It took a lot of trial and error. I made a lot of mistakes, including sending the first draft out to agents before I knew how to revise. That was way back when I thought spell check was revision! I had to learn the craft of writing, the business end of writing, and how to let other people critique my work for the better. Above everything else, getting a book onto the shelves takes perseverance.

Tell us something about your book that we wouldn’t know just by reading the blurb.

Oscar is not just a “handsome young sailor.” He is Camille’s father’s first mate and is a part of their family—her father loves Oscar like he’s his own son, and yet he holds Oscar and Camille completely apart. Camille believes her father loves her, but that he holds Oscar in higher regard.

Here on Headdesk, I have a minor obsession with the rules of writing. Is there any particular rule you write by?

We’re kindred spirits, I think, because I have a ton of rules! One of them is that I never ever switch point of views in the middle of a scene. Bouncing from head to head is too easy for the author—the challenge is to stick with one point of view (until at least another scene or chapter).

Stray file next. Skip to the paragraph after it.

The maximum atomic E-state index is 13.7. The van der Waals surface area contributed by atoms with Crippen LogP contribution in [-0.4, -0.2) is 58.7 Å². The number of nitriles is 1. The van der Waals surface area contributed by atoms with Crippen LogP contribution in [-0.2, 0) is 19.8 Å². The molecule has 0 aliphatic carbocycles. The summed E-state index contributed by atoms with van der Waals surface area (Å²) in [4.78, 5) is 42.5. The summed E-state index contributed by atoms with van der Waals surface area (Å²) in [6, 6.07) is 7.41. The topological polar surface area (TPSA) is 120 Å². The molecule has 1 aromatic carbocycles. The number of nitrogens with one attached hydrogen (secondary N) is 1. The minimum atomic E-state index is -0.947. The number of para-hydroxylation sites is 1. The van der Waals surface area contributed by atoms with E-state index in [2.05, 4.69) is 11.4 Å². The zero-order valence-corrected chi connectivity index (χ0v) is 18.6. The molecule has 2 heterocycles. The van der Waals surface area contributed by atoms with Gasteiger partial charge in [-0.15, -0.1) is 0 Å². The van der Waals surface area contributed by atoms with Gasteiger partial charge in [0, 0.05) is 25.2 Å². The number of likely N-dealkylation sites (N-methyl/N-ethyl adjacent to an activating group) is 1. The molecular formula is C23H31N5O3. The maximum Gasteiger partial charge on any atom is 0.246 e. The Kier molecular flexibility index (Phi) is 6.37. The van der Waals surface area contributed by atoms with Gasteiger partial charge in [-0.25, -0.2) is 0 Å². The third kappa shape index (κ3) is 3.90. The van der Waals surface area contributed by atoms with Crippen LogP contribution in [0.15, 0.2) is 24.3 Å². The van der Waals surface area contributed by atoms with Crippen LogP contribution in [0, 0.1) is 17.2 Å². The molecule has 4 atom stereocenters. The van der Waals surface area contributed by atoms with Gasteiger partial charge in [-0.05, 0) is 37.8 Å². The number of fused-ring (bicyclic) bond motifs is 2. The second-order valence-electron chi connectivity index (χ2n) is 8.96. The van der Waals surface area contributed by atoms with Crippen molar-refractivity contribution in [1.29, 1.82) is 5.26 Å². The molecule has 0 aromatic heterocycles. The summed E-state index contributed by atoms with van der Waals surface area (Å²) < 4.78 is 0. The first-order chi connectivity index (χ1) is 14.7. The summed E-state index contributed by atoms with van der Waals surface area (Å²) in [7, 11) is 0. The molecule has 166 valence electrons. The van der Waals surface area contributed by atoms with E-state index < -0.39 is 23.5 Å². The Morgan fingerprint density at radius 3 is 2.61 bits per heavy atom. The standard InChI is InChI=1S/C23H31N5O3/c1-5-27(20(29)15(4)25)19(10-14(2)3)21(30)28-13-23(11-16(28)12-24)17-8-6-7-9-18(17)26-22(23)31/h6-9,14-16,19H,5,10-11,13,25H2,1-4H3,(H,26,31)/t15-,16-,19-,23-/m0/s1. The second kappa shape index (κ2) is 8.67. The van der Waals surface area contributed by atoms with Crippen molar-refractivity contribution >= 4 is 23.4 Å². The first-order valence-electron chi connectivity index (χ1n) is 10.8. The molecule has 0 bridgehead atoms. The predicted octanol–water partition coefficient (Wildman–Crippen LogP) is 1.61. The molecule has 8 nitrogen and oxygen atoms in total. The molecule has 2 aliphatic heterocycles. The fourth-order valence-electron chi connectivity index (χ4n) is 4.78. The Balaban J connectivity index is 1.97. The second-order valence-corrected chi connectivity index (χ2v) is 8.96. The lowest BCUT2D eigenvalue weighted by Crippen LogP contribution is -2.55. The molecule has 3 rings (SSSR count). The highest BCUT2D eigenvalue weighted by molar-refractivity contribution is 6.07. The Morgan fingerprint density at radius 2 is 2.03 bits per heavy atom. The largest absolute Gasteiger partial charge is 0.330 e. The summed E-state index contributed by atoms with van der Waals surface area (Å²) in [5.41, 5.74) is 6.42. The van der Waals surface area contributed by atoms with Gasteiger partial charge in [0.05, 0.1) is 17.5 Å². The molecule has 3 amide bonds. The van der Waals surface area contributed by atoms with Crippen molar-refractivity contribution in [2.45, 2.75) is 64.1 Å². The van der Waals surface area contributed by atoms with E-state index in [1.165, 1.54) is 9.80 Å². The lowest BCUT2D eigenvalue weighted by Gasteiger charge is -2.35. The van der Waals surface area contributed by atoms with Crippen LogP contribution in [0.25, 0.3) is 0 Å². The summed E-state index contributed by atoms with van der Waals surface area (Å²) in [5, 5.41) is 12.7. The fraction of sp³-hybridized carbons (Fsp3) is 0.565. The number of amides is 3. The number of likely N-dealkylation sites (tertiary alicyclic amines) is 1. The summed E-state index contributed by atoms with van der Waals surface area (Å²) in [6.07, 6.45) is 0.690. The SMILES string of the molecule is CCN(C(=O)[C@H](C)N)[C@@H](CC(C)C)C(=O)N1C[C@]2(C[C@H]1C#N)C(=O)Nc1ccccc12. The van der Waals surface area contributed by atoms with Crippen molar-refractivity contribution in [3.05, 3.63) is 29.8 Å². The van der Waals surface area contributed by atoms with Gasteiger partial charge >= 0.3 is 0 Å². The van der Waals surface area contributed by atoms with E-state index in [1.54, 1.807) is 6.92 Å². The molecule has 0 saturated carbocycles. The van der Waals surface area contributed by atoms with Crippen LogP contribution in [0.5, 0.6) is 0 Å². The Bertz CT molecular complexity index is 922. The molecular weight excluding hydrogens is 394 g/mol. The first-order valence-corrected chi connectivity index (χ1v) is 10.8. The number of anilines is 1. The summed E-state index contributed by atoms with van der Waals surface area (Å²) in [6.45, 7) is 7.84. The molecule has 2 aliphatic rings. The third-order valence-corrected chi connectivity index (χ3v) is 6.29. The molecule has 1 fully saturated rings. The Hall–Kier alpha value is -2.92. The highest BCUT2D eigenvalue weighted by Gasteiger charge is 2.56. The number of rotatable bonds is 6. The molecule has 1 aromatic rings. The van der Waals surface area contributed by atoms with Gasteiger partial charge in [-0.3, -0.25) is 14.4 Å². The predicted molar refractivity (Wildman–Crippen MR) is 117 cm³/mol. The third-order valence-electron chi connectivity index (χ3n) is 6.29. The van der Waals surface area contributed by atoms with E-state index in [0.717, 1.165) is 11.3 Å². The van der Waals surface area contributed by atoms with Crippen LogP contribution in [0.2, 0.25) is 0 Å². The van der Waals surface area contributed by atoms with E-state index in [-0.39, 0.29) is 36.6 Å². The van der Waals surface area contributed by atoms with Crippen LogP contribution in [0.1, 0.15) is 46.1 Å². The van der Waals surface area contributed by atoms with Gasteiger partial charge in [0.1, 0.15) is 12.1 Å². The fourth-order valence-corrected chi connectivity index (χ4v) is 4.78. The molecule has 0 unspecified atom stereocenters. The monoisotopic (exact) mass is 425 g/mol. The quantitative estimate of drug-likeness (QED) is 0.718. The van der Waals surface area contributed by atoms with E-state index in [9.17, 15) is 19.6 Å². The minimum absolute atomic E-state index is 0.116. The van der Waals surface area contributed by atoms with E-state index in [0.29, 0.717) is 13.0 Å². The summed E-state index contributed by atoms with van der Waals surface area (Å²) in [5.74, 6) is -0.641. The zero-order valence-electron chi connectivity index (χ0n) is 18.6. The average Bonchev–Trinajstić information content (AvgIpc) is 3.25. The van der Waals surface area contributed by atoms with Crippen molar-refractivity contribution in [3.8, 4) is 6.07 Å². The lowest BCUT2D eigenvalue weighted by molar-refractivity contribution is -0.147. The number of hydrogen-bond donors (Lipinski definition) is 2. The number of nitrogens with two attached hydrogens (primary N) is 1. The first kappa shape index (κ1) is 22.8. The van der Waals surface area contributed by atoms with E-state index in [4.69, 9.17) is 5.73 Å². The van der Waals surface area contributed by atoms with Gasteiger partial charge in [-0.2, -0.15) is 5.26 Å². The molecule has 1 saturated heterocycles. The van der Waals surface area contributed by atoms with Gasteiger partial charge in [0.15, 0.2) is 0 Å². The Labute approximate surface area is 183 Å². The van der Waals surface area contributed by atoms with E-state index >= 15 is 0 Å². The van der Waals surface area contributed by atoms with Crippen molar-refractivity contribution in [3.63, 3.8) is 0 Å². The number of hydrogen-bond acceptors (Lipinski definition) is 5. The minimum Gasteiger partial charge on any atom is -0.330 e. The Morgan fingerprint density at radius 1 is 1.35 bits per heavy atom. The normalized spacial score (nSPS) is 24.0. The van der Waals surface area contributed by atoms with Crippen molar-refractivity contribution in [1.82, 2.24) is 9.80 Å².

If you knew a teenager who aspired to be a novelist, what would you say to them?

I’d tell them to keep writing, keep learning the craft, and to not be afraid of rejection There is a lot of it, and for a reason—rejection makes a writer with true passion for publication stronger and more determined.

How have you grown as a writer, and how do you hope to see yourself grow in the future?

I think I’ve grown to be more realistic and more flexible with my writing. My published self is still the same as my pre-published self, just with more information to share. I hope that as I see more of my books make their way to the shelves that I can help other writers achieve their dreams. It’s been the most amazing experience.

What’s next for Angie Frazier?

Well, my first middle grade mystery, The Midnight Tunnel: A Suzanna Snow Mystery, will be coming out in 2011, along with the sequel to Everlasting (no, I couldn’t leave Oscar and Camille just yet!). I’m also going to be writing a second Suzanna Snow mystery for 2012!

Wow, that sounds exciting! Congratulations on the series and your current debut. And thanks for stopping by.

Thanks for inviting me here!

Angie Frazier is a writer, mom, freelance editor, a good cook, and a horrible housekeeper. Angie’s debut novel, Everlasting, will be published in 2010 by Scholastic Press, and is a mixture of everything she loves in a good book: history, mystery, adventure, romance, and fantasy. Her middle grade novel, Suzanna Snow and the Mystery of the Midnight Tunnel, will be published in 2011. She lives in southern New Hampshire with her husband and their two daughters. Learn more about Angie and her novels by checking out her website.


Solvang Sherrie said...

Great interview! I love historical fiction and this sounds like a book I would enjoy. Reading about Angela's journey as a writer is encouraging. Thank you for sharing her story.

LM Preston said...

Love the interview and the author's insight.